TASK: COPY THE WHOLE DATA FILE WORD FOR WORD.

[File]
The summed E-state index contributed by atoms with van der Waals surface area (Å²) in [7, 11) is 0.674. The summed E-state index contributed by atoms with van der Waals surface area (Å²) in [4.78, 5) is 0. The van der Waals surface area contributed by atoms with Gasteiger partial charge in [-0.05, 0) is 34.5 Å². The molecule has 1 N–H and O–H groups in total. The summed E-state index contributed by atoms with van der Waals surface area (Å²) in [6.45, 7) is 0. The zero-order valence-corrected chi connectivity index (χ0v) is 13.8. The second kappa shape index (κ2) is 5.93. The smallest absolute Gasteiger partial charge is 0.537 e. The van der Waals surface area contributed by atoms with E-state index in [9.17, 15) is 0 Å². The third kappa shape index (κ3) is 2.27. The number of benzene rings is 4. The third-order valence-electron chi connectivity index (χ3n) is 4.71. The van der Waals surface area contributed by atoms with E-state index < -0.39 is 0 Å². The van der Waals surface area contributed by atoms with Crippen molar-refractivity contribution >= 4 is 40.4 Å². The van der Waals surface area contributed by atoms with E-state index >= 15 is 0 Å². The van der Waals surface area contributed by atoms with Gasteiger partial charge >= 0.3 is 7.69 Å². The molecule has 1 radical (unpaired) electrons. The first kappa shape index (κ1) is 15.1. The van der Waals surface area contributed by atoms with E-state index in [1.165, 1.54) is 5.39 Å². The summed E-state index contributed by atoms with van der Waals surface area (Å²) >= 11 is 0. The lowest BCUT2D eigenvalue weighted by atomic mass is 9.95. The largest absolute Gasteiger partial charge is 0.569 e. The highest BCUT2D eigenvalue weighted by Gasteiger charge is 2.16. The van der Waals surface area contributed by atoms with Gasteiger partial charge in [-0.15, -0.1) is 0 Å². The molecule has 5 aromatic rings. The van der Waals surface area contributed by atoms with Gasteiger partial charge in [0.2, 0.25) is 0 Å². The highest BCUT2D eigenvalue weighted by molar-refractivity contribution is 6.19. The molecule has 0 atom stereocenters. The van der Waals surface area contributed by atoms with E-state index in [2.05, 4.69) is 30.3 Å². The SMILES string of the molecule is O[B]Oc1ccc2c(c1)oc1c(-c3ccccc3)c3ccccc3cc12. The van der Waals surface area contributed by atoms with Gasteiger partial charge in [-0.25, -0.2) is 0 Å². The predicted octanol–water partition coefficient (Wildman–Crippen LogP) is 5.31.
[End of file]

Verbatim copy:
The summed E-state index contributed by atoms with van der Waals surface area (Å²) in [7, 11) is 0.674. The summed E-state index contributed by atoms with van der Waals surface area (Å²) in [4.78, 5) is 0. The van der Waals surface area contributed by atoms with Gasteiger partial charge in [-0.05, 0) is 34.5 Å². The molecule has 1 N–H and O–H groups in total. The summed E-state index contributed by atoms with van der Waals surface area (Å²) in [6.45, 7) is 0. The zero-order valence-corrected chi connectivity index (χ0v) is 13.8. The second kappa shape index (κ2) is 5.93. The smallest absolute Gasteiger partial charge is 0.537 e. The van der Waals surface area contributed by atoms with E-state index in [9.17, 15) is 0 Å². The third kappa shape index (κ3) is 2.27. The number of benzene rings is 4. The third-order valence-electron chi connectivity index (χ3n) is 4.71. The van der Waals surface area contributed by atoms with E-state index < -0.39 is 0 Å². The van der Waals surface area contributed by atoms with Crippen molar-refractivity contribution >= 4 is 40.4 Å². The van der Waals surface area contributed by atoms with E-state index >= 15 is 0 Å². The van der Waals surface area contributed by atoms with Gasteiger partial charge >= 0.3 is 7.69 Å². The molecule has 1 radical (unpaired) electrons. The first kappa shape index (κ1) is 15.1. The van der Waals surface area contributed by atoms with E-state index in [1.165, 1.54) is 5.39 Å². The summed E-state index contributed by atoms with van der Waals surface area (Å²) >= 11 is 0. The lowest BCUT2D eigenvalue weighted by atomic mass is 9.95. The largest absolute Gasteiger partial charge is 0.569 e. The highest BCUT2D eigenvalue weighted by Gasteiger charge is 2.16. The van der Waals surface area contributed by atoms with Gasteiger partial charge in [-0.15, -0.1) is 0 Å². The molecule has 5 aromatic rings. The van der Waals surface area contributed by atoms with Gasteiger partial charge in [0.2, 0.25) is 0 Å². The highest BCUT2D eigenvalue weighted by molar-refractivity contribution is 6.19. The molecule has 0 atom stereocenters. The van der Waals surface area contributed by atoms with E-state index in [2.05, 4.69) is 30.3 Å². The SMILES string of the molecule is O[B]Oc1ccc2c(c1)oc1c(-c3ccccc3)c3ccccc3cc12. The van der Waals surface area contributed by atoms with Gasteiger partial charge in [-0.25, -0.2) is 0 Å². The predicted octanol–water partition coefficient (Wildman–Crippen LogP) is 5.31.